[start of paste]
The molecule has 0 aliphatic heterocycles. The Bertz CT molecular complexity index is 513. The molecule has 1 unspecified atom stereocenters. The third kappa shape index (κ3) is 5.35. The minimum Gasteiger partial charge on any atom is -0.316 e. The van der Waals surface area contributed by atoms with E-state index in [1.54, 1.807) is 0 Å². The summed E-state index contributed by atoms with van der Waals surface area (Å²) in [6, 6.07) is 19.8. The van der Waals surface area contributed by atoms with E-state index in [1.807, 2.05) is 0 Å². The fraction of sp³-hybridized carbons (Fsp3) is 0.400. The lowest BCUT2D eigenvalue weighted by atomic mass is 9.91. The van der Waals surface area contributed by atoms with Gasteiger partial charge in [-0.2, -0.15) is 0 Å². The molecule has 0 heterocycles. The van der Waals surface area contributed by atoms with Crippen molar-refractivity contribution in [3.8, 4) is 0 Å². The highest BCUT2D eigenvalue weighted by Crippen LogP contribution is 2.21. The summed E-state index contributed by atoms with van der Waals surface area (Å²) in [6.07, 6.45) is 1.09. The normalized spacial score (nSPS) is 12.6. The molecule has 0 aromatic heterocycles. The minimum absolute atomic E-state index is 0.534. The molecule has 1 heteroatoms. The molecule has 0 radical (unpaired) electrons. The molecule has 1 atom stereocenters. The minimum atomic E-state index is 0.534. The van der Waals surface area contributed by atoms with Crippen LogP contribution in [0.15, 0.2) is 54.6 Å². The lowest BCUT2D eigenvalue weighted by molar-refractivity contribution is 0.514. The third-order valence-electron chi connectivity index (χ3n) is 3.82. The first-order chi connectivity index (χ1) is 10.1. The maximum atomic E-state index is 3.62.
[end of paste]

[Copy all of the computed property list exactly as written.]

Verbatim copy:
The molecule has 0 aliphatic heterocycles. The Bertz CT molecular complexity index is 513. The molecule has 1 unspecified atom stereocenters. The third kappa shape index (κ3) is 5.35. The minimum Gasteiger partial charge on any atom is -0.316 e. The van der Waals surface area contributed by atoms with E-state index in [1.54, 1.807) is 0 Å². The summed E-state index contributed by atoms with van der Waals surface area (Å²) in [6, 6.07) is 19.8. The van der Waals surface area contributed by atoms with E-state index in [1.807, 2.05) is 0 Å². The fraction of sp³-hybridized carbons (Fsp3) is 0.400. The lowest BCUT2D eigenvalue weighted by atomic mass is 9.91. The van der Waals surface area contributed by atoms with Gasteiger partial charge in [-0.2, -0.15) is 0 Å². The molecule has 0 heterocycles. The van der Waals surface area contributed by atoms with Crippen molar-refractivity contribution in [3.8, 4) is 0 Å². The highest BCUT2D eigenvalue weighted by Crippen LogP contribution is 2.21. The summed E-state index contributed by atoms with van der Waals surface area (Å²) in [6.07, 6.45) is 1.09. The normalized spacial score (nSPS) is 12.6. The molecule has 0 aromatic heterocycles. The minimum absolute atomic E-state index is 0.534. The molecule has 1 heteroatoms. The molecule has 0 radical (unpaired) electrons. The molecule has 1 atom stereocenters. The minimum atomic E-state index is 0.534. The van der Waals surface area contributed by atoms with Crippen LogP contribution in [0.15, 0.2) is 54.6 Å². The lowest BCUT2D eigenvalue weighted by molar-refractivity contribution is 0.514. The third-order valence-electron chi connectivity index (χ3n) is 3.82. The first-order chi connectivity index (χ1) is 10.1. The maximum atomic E-state index is 3.62.